U Can’t Touch This
U can’t touch this!
Duh duh duh duh duh duh, duh duh duh duh duh
Duh duh duh duh duh duh duh duh duh duh duh
U can’t touch this!
Okay we get it! We can’t touch this! Or that. Or anything.
Rapper MC Hammer’s 1990 hit U Can’t Touch This was prophetic eh? Who would have thought some thirty years later that Hammer (real name, Stanley Kirk Burrell, and now an ordained Christian minister) would have seen all of this coming?
All jokes aside, in a culture in which loneliness and anxiety are two of the prevailing features, yet a culture in which we are constantly brushing up against someone on the train to work while glued to our iPhones, the idea of not touching others for fear of contracting or spreading a disease seems so, well so 1520 not 2020.
It’s as if someone or Someone was laughing and saying “2020 Vision? I’ll show you what clarity looks like!”
Still it seems that people do not learn. Or don’t want to obey. Or think that enough money, influence, education or self-confidence in their individual identity means that they will be okay. Means that they can crowd the famous Bondi Beach in Sydney on the weekend the government requests us to maintain as much physical distance as possible. Means that somehow they are untouchable! Because that’s what power and influence and money make you think. Nobody can touch me. Nothing can touch me.
In India, the lowest of the (outlawed but entrenched) caste system are the untouchables. Here in Australia - and indeed the rest of the West - those who have all of the rewards of modern society think that they are the untouchables.
How dare the police tell me that we can’t go to the beach for the day? I live in this suburb! I worked hard to be an untouchable in a well-heeled area of one of the best cities in the world! I slave away in an office or a studio in the CBD to create the kind of island lifestyle where I get to touch what I want, but in which nobody can touch me, unless I pay them to.
Perhaps that’s harsh. But how else to explain the teeming masses on Bondi Beach? Perhaps, to put a better light on it, people just want to be with other people and normalise things. But going about our business is yesterday’s business. Today’s business is humbling ourselves and obeying the laws of the land even if we do not like them. They are for our own good.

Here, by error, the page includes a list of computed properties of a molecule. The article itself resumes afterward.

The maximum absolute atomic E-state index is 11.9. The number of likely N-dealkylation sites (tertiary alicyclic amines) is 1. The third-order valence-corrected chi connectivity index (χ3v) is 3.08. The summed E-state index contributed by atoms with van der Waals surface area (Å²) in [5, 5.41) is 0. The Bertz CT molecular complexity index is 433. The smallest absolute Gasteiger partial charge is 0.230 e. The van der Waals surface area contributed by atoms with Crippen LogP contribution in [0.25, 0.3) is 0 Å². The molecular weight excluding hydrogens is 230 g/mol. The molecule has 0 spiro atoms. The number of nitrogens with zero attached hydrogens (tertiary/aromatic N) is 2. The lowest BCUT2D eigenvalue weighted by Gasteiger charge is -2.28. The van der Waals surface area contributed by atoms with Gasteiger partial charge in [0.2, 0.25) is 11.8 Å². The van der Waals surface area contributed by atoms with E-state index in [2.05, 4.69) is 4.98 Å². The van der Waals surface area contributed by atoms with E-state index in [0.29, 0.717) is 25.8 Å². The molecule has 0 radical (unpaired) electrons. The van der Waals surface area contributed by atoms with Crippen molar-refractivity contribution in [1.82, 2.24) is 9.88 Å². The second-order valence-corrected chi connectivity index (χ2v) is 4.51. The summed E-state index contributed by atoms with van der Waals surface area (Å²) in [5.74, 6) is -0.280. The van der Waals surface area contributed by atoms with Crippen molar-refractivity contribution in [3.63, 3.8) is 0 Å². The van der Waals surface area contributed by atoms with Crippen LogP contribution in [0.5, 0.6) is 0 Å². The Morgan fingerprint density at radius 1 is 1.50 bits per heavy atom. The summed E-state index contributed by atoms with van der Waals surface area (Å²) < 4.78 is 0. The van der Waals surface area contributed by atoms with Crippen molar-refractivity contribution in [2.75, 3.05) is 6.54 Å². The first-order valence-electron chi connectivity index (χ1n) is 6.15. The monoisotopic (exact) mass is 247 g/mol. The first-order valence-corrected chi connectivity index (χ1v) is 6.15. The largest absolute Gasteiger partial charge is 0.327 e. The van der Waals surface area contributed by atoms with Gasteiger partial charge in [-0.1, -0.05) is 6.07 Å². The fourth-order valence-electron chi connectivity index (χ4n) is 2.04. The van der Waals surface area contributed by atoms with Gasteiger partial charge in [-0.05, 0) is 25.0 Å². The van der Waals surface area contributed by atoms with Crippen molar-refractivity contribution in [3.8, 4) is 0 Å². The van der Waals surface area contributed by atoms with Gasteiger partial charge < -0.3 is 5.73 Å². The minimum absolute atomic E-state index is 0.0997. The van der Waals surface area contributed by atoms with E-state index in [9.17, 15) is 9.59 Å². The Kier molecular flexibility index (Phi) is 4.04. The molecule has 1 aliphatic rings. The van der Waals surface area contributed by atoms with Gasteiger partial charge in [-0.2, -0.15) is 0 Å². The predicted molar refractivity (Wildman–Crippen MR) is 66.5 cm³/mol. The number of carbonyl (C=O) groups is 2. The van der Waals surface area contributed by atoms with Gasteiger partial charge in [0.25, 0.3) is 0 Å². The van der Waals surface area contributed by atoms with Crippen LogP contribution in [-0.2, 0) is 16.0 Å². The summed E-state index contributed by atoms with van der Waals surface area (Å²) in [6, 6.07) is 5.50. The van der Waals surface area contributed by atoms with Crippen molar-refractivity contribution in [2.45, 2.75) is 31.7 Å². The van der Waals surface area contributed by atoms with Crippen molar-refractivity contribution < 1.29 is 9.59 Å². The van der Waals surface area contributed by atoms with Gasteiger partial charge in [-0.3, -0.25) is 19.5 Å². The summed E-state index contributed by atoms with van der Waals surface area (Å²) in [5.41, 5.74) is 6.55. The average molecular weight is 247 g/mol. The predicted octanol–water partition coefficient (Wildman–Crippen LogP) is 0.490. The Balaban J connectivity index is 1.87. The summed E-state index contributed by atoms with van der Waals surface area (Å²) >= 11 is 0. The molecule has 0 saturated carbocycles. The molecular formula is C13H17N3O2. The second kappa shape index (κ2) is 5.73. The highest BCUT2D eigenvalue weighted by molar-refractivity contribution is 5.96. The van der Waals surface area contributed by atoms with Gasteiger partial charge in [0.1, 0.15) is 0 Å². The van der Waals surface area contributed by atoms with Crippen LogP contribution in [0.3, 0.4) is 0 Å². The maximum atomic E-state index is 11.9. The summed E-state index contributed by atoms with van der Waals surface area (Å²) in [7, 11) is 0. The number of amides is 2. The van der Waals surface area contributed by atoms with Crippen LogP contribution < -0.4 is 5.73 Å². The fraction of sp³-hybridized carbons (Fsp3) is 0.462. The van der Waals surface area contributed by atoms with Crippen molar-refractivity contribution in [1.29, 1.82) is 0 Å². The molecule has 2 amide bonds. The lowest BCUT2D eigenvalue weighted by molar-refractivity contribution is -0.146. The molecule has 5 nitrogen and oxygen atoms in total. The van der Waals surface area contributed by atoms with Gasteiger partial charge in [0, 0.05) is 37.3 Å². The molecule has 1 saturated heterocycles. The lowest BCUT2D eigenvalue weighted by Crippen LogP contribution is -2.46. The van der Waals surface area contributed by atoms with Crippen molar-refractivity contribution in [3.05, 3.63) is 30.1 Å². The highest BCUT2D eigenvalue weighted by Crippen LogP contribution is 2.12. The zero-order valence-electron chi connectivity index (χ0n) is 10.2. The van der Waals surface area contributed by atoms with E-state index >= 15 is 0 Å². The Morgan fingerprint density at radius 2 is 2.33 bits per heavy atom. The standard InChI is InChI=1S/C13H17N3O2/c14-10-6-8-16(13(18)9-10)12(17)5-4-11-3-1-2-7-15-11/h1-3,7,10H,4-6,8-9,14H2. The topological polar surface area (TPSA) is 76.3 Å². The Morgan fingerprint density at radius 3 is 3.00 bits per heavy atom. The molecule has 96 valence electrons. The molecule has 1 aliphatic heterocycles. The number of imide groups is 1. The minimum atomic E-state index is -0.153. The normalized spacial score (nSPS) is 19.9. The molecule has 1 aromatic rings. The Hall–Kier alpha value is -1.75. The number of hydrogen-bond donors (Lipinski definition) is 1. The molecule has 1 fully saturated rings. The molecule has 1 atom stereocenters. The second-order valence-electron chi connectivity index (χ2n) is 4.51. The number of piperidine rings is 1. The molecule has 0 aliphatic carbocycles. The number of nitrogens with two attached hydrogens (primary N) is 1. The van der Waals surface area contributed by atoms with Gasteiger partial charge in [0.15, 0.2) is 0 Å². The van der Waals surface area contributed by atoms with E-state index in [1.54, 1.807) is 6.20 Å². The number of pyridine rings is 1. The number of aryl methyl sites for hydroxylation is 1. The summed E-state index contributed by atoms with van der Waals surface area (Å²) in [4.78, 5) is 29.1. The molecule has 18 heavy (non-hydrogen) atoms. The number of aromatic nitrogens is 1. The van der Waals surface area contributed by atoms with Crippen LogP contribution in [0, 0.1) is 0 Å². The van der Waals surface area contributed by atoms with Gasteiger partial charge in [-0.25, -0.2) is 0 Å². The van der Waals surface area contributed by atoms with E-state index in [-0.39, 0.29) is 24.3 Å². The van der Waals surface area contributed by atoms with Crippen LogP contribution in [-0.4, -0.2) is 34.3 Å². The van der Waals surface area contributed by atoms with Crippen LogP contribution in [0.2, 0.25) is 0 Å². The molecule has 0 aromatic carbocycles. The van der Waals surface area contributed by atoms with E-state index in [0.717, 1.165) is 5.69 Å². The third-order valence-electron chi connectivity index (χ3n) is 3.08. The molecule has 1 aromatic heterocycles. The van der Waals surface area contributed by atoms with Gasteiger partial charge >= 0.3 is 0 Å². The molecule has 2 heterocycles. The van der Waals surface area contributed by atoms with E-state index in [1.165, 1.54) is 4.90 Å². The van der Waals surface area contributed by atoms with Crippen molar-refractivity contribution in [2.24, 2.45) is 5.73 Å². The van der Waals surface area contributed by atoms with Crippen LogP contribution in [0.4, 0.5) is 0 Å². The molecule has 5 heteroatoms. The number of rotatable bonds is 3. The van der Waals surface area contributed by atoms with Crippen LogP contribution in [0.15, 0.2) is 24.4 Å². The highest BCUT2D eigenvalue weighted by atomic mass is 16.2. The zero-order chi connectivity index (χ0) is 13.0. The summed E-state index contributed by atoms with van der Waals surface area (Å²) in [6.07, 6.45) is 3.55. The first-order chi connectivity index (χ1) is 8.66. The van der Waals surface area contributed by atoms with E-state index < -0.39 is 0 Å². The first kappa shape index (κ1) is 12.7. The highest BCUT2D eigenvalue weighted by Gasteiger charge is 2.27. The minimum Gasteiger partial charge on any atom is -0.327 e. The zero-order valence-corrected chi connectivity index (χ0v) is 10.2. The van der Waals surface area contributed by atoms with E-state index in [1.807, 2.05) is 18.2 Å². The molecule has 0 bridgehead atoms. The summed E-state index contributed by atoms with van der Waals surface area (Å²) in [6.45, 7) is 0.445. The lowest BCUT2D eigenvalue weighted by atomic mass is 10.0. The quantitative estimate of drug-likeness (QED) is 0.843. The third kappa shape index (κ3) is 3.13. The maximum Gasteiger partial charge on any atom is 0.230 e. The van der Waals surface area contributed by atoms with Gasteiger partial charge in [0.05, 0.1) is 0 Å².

In a great coincidence I am reading a book on touch, called Handle With Care by Lore Ferguson Wilbert. Lore has spent a lot of time thinking about touch. And she has spent a lot of time being touched. In loving ways, as one of eight siblings. And in terrible ways - she was sexually abused as a child. And she believes that we don’t really know what to do with touch.
We either under-touch - and keep our distance from those around us. Or we over-touch, in both awkward and abusive ways. And boy are we confused about touch!
Lore says this:
We’re in a time in history when on one hand, reports of inappropriate or sinful touch are commonplace, and abuse is tragically alive and well, even in the church. In these cases, touch has been forced, and it causes all sorts of damage. On the other hand, we are also living in a time when even a mere glance can be interpreted as sexual harassment. For fear of being touched the wrong way, any indication of warmth or interest or friendship is warded off and labelled as wrong.
We live in an isolated and isolating culture in which touch can be limited, yet we also live in a pornified culture in which we can do inappropriate touch by proxy at the click of a keypad, and in which virtual sex is becoming the new normal. Is it any wonder we are confused?
And now this. Now the physical distancing thing. It will test us and reveal things about us that we had not thought of before all of this happened.